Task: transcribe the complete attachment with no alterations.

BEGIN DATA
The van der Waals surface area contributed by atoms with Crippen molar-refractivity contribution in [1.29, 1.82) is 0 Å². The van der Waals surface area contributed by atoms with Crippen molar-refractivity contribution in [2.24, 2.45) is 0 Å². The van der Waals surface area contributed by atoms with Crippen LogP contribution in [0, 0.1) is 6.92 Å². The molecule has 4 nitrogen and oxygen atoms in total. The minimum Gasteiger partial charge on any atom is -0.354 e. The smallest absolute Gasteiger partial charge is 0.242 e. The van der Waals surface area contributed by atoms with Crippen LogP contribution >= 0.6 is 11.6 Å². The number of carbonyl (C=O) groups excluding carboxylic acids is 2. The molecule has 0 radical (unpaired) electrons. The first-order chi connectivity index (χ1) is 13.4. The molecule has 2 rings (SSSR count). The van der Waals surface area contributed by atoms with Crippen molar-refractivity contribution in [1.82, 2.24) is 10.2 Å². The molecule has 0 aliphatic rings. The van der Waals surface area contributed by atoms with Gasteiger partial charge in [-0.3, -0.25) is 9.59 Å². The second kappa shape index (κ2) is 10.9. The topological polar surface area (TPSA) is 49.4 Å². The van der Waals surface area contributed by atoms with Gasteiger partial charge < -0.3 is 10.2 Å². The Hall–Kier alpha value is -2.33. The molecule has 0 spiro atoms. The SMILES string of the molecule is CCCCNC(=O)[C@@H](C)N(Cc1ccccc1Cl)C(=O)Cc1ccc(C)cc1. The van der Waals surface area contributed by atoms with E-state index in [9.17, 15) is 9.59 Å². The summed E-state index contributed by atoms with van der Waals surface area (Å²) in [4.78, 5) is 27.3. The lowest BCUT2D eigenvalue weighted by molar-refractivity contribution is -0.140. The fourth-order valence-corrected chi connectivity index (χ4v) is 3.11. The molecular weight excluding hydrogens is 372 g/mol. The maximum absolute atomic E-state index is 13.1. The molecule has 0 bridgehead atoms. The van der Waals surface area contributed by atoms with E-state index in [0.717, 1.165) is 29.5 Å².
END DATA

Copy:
The van der Waals surface area contributed by atoms with Crippen molar-refractivity contribution in [1.29, 1.82) is 0 Å². The van der Waals surface area contributed by atoms with Crippen molar-refractivity contribution in [2.24, 2.45) is 0 Å². The van der Waals surface area contributed by atoms with Crippen LogP contribution in [0, 0.1) is 6.92 Å². The molecule has 4 nitrogen and oxygen atoms in total. The minimum Gasteiger partial charge on any atom is -0.354 e. The smallest absolute Gasteiger partial charge is 0.242 e. The van der Waals surface area contributed by atoms with Crippen LogP contribution >= 0.6 is 11.6 Å². The number of carbonyl (C=O) groups excluding carboxylic acids is 2. The molecule has 0 radical (unpaired) electrons. The first-order chi connectivity index (χ1) is 13.4. The molecule has 2 rings (SSSR count). The van der Waals surface area contributed by atoms with Crippen molar-refractivity contribution in [1.82, 2.24) is 10.2 Å². The molecule has 0 aliphatic rings. The van der Waals surface area contributed by atoms with Gasteiger partial charge in [-0.3, -0.25) is 9.59 Å². The second kappa shape index (κ2) is 10.9. The topological polar surface area (TPSA) is 49.4 Å². The van der Waals surface area contributed by atoms with Gasteiger partial charge < -0.3 is 10.2 Å². The Hall–Kier alpha value is -2.33. The molecule has 0 spiro atoms. The SMILES string of the molecule is CCCCNC(=O)[C@@H](C)N(Cc1ccccc1Cl)C(=O)Cc1ccc(C)cc1. The van der Waals surface area contributed by atoms with E-state index in [9.17, 15) is 9.59 Å². The summed E-state index contributed by atoms with van der Waals surface area (Å²) in [4.78, 5) is 27.3. The lowest BCUT2D eigenvalue weighted by molar-refractivity contribution is -0.140. The fourth-order valence-corrected chi connectivity index (χ4v) is 3.11. The molecular weight excluding hydrogens is 372 g/mol. The maximum absolute atomic E-state index is 13.1. The molecule has 0 bridgehead atoms. The van der Waals surface area contributed by atoms with E-state index in [0.717, 1.165) is 29.5 Å².